If you park a 1960 Eldorado Brougham and a 1961 Cadillac six-window sedan side by side, you'll notice major differences. Mechanically the 1961 Cadillac was almost identical to its finny 1959-1960 production ancestors, with the same engine, transmission, frame, and suspension. Yet the 1961 Cadillac design -- body and interior -- was all new, and the design that Earl, Jordan, and the Cadillac studio created that year was totally unlike anything done before.
"The 1961 model would be a clean-sheet design and my first chance to do a brand-new production car," he remembers. "We all recognized it as a great opportunity, so we worked night and day. I mean I worked my tail off, because I believed in that car, and I also had the responsibility. I did a lot of the illustrations at home at night, because there just wasn't time in the studio."
As so often happens, the studio's first attempts to do an all-new design started pretty far out and needed to be reined in.
"We felt the 1961 Cadillac ought to be a style leader," comments Jordan, "which meant not as heavy-looking as in 1959-1960. It needed to keep the Cadillac elegance, but with more life and more of what I call grace and spirit. At first we got a little too spirited."
Dave Holls adds, "We wanted to get off the big fins. Chuck came up with the idea of the skegs, those long, pointy fins along the bottom of the fenders, and those first appeared on the 1960 Brougham. The skegs came partly from the Cadillac Cyclone Motorama show car and partly from the Firebird III gas-turbine experimental, which influenced all of us. At first, we were going to make the skeg dominant on the 1961; the skeg would be the main fin.
"We did all kinds of strange things up at the top of the fender, like little mid-waisted fins and things like that. Tons and tons of my sketches tried to find new ways to do the upper fins, and some versions of the car didn't have upper fins at all. Mr. Earl didn't like that, though, and neither did Bill Mitchell. So eventually we put regular fins back on the car, but the skeg remained in a reduced form."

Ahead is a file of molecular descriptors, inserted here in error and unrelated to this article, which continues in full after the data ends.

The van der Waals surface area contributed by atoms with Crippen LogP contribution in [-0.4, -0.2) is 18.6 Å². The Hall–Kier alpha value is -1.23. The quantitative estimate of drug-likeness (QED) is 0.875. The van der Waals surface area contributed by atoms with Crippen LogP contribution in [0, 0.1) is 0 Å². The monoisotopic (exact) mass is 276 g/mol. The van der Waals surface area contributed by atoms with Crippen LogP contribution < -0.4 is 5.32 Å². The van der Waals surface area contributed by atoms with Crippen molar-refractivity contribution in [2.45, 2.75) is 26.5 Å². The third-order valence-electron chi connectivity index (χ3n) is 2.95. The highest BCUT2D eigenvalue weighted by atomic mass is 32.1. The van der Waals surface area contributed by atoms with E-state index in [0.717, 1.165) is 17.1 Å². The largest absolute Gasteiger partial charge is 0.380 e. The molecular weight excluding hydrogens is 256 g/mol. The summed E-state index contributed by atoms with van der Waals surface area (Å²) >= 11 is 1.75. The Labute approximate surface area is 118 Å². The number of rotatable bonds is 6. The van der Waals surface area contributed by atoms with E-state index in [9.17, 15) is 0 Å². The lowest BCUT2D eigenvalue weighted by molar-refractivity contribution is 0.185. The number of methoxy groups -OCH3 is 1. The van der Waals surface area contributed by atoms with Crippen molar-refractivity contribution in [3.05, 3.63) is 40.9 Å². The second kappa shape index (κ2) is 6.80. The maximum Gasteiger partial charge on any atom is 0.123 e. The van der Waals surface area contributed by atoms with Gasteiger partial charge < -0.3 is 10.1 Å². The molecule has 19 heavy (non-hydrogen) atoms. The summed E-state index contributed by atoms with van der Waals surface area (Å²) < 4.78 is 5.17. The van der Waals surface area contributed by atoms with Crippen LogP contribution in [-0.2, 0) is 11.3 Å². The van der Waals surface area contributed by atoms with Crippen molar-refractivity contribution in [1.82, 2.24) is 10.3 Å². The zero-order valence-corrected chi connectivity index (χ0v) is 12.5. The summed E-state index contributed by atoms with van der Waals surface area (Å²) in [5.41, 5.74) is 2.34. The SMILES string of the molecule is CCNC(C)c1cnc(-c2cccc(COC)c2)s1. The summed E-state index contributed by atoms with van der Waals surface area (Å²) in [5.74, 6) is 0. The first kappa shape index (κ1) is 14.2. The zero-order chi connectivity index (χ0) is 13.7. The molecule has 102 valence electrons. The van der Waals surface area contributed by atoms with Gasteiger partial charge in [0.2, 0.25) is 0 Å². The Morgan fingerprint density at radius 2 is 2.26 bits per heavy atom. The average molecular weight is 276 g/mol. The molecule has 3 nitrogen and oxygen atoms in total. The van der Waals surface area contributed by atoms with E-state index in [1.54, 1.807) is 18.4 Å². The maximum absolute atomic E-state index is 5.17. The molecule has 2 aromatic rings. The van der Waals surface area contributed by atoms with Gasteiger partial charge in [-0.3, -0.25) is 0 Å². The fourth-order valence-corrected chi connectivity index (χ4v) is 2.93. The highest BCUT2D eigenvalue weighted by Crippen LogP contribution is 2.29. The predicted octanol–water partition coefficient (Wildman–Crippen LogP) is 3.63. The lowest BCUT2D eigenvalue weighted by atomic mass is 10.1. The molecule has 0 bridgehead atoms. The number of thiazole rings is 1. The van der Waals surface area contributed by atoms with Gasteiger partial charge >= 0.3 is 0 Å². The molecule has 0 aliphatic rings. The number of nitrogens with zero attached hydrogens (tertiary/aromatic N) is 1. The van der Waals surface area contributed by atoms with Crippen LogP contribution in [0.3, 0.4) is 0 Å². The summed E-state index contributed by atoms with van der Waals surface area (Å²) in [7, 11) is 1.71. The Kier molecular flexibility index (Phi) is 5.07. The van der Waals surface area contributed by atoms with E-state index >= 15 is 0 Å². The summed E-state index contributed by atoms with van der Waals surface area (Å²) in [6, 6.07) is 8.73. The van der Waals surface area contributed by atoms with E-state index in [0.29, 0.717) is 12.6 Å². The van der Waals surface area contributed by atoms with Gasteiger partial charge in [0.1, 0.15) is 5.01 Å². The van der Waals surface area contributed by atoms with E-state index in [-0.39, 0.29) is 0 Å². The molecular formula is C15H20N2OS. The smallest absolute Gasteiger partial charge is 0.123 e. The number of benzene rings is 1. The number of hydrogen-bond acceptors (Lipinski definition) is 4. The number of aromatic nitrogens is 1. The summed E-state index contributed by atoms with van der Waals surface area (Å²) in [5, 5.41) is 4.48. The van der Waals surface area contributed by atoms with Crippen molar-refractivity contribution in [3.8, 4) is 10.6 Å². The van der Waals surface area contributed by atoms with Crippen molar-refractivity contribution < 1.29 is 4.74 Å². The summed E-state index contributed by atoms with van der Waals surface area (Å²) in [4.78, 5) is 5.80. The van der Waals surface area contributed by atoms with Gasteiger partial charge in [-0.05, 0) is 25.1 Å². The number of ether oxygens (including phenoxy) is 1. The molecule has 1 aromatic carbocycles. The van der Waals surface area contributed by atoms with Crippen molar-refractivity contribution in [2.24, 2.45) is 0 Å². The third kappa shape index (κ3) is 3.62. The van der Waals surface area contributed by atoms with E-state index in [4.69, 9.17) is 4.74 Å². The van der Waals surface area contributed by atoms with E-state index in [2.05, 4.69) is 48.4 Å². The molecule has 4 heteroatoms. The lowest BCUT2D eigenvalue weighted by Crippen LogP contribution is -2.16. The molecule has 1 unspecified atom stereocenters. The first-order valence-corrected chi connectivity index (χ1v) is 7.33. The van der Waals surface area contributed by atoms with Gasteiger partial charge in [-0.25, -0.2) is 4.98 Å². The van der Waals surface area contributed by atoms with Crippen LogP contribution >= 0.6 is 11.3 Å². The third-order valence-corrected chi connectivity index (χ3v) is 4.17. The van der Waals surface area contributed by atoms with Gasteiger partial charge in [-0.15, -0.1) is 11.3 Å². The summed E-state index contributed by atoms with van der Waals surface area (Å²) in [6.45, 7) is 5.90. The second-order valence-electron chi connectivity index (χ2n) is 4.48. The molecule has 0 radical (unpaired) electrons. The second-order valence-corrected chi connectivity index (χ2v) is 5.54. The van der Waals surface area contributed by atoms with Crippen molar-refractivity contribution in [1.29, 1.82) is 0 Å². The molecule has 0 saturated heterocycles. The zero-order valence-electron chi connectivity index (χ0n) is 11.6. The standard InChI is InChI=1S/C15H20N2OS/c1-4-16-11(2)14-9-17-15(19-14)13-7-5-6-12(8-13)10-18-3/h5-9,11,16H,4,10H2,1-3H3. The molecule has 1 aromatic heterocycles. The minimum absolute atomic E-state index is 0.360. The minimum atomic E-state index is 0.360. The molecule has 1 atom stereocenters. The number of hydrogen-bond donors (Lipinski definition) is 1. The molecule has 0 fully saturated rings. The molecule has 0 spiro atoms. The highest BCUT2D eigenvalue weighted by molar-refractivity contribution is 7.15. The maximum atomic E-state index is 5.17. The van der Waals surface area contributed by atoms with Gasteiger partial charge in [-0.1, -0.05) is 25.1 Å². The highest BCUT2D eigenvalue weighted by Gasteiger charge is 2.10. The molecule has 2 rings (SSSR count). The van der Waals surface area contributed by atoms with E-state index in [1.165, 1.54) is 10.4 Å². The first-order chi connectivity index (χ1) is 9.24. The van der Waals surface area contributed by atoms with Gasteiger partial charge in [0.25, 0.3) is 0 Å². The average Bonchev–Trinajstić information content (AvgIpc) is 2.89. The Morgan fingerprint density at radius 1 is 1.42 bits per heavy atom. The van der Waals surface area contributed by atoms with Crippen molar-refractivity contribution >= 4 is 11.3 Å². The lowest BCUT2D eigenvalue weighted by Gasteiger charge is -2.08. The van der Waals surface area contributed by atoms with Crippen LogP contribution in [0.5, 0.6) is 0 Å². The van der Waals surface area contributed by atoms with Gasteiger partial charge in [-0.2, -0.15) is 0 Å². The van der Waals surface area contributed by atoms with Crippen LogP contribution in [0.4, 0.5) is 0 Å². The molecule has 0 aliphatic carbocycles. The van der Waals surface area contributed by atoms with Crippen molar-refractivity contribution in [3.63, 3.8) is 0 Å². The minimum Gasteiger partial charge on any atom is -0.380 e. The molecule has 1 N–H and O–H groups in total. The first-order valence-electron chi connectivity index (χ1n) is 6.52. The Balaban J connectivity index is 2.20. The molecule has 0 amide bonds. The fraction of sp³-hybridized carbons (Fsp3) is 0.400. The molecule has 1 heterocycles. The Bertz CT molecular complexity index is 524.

Cadillac offered three different sedan roofs for 1961. The first, the one used on six-window hardtop sedans, derived from the Brougham. And, according to Dave Holls, the Brougham's upper -- with its bridge-like silhouette, thin, rectangular sail panel, and equally slim A-pillar -- came from a four-place Lancia Flaminia coupe by Pininfarina.
The second roof, for a four-window hardtop sedan, used the "cantilever" or "flying wing" silhouette. This was General Motors' very flat, thin upper with a raked, wrap-around rear window. The flying wing appeared on General Motors cars ranging in size from the Corvair to the Cadillac, and was an update of the corporate "flattop" two-door hardtop style of 1959-1960.
"We never considered that roof to very successful on the 1961 Cadillac," Jordan notes. "The flying-wing roof looked gawky because we had to raise it after customers complained about bumping their heads on the 1959-1960 versions. When we raised the flying-wing roof on the 1961 Cadillac, I always thought it looked a little awkward."
The third sedan roof used by Cadillac for the year was the six-window hard design that appeared on the Series Special. It featured a more formal up structure with a blind rear quarter and rear vent windows attached to the doors.
It was also the year when General Motors abandoned the expensive, knee-knocking, "panoramic" wraparound windshield (except on Series 75 limousines, which bore the style through 1965) and went to a more conventional type.
"We wanted something new," recalls Holls, "but couldn't get anything that satisfied Earl until we did the Brougham windshield. He told us, 'You can't just end it at the bottom of the pillar. You've got to something different. Do a little circle do something else there.'
"He didn't want the windshield to look like Chrysler's anybody else's. He wanted that little curve, that switchback where it went into the belt; that was Mr. Earl's touch. The Brougham also had a 60-degree rake to the glass, which was very fast for that time. And then when we finally got that windshield right, he said, 'Oh my God that's more beautiful than the wraparound!'"
All 1961 Cadillacs gained considerable finesse in their detailing. Holls says the accessory road lights were among favorite details. "They look like Marchal or Lucas lamps: clear lenses, bullet in the center, floating vertical struts, and a rear projection into a mirror-like parabola. You could never have done a headlight like that in an American car, but we had more fun doing those road lamps."
Body-color wheelcovers added yet another distinctive touch. Holls borrowed the idea from Rolls-Royce. "We'd tried body-color wheelcovers for 1960, but Cadillac decided they didn't want to use all those colors, so they offered the 1960 versions only in black, white, and a brushed finish. Most people ordered the brushed wheelcovers," he says. "Cadillac completely missed the point, and the salespeople did a terrible marketing job. But they finally got it right in 1961."
For more on the 1961 Cadillac, see the next page.
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